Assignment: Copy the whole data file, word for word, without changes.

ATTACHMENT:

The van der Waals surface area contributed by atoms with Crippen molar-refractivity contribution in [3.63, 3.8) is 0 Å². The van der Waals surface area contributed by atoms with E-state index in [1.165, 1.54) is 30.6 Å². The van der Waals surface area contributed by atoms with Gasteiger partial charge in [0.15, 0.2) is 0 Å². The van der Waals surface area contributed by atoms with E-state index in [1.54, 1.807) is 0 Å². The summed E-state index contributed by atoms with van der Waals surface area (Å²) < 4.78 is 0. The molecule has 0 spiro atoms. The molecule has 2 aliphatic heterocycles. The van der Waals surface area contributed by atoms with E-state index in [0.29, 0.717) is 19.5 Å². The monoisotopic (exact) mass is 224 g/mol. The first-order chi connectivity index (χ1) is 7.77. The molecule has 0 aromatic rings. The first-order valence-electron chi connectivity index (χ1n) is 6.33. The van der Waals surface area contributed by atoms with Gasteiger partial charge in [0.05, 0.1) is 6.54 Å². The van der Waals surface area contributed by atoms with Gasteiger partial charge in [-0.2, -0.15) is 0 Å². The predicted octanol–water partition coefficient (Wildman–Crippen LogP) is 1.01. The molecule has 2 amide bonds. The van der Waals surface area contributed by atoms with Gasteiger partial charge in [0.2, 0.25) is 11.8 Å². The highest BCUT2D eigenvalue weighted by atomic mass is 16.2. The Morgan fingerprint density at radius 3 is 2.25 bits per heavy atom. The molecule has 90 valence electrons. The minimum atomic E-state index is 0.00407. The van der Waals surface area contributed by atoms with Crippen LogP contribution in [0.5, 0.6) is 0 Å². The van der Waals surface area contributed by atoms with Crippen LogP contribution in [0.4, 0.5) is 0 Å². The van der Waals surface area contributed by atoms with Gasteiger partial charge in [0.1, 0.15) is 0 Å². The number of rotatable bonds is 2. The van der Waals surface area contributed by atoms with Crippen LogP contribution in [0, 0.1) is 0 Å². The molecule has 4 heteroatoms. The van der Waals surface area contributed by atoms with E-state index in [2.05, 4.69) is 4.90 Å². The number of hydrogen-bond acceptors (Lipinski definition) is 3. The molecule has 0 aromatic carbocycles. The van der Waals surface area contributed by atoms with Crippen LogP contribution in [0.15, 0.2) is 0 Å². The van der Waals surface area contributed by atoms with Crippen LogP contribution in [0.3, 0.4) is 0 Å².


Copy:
The van der Waals surface area contributed by atoms with Crippen molar-refractivity contribution in [3.63, 3.8) is 0 Å². The van der Waals surface area contributed by atoms with E-state index in [1.165, 1.54) is 30.6 Å². The van der Waals surface area contributed by atoms with Gasteiger partial charge in [0.15, 0.2) is 0 Å². The van der Waals surface area contributed by atoms with E-state index in [1.54, 1.807) is 0 Å². The summed E-state index contributed by atoms with van der Waals surface area (Å²) < 4.78 is 0. The molecule has 0 spiro atoms. The molecule has 2 aliphatic heterocycles. The van der Waals surface area contributed by atoms with E-state index in [0.29, 0.717) is 19.5 Å². The monoisotopic (exact) mass is 224 g/mol. The first-order chi connectivity index (χ1) is 7.77. The molecule has 0 aromatic rings. The first-order valence-electron chi connectivity index (χ1n) is 6.33. The van der Waals surface area contributed by atoms with Gasteiger partial charge in [0.05, 0.1) is 6.54 Å². The van der Waals surface area contributed by atoms with Gasteiger partial charge in [-0.2, -0.15) is 0 Å². The predicted octanol–water partition coefficient (Wildman–Crippen LogP) is 1.01. The molecule has 2 amide bonds. The van der Waals surface area contributed by atoms with Gasteiger partial charge in [0.2, 0.25) is 11.8 Å². The highest BCUT2D eigenvalue weighted by atomic mass is 16.2. The Morgan fingerprint density at radius 3 is 2.25 bits per heavy atom. The molecule has 90 valence electrons. The minimum atomic E-state index is 0.00407. The van der Waals surface area contributed by atoms with Crippen LogP contribution in [0.5, 0.6) is 0 Å². The van der Waals surface area contributed by atoms with Crippen LogP contribution in [0.4, 0.5) is 0 Å². The van der Waals surface area contributed by atoms with Gasteiger partial charge in [0.1, 0.15) is 0 Å². The number of rotatable bonds is 2. The van der Waals surface area contributed by atoms with Crippen LogP contribution in [0, 0.1) is 0 Å². The molecule has 4 heteroatoms. The van der Waals surface area contributed by atoms with E-state index in [2.05, 4.69) is 4.90 Å². The number of hydrogen-bond acceptors (Lipinski definition) is 3. The molecule has 0 aromatic carbocycles. The van der Waals surface area contributed by atoms with Crippen LogP contribution in [0.15, 0.2) is 0 Å². The van der Waals surface area contributed by atoms with Crippen LogP contribution in [0.3, 0.4) is 0 Å².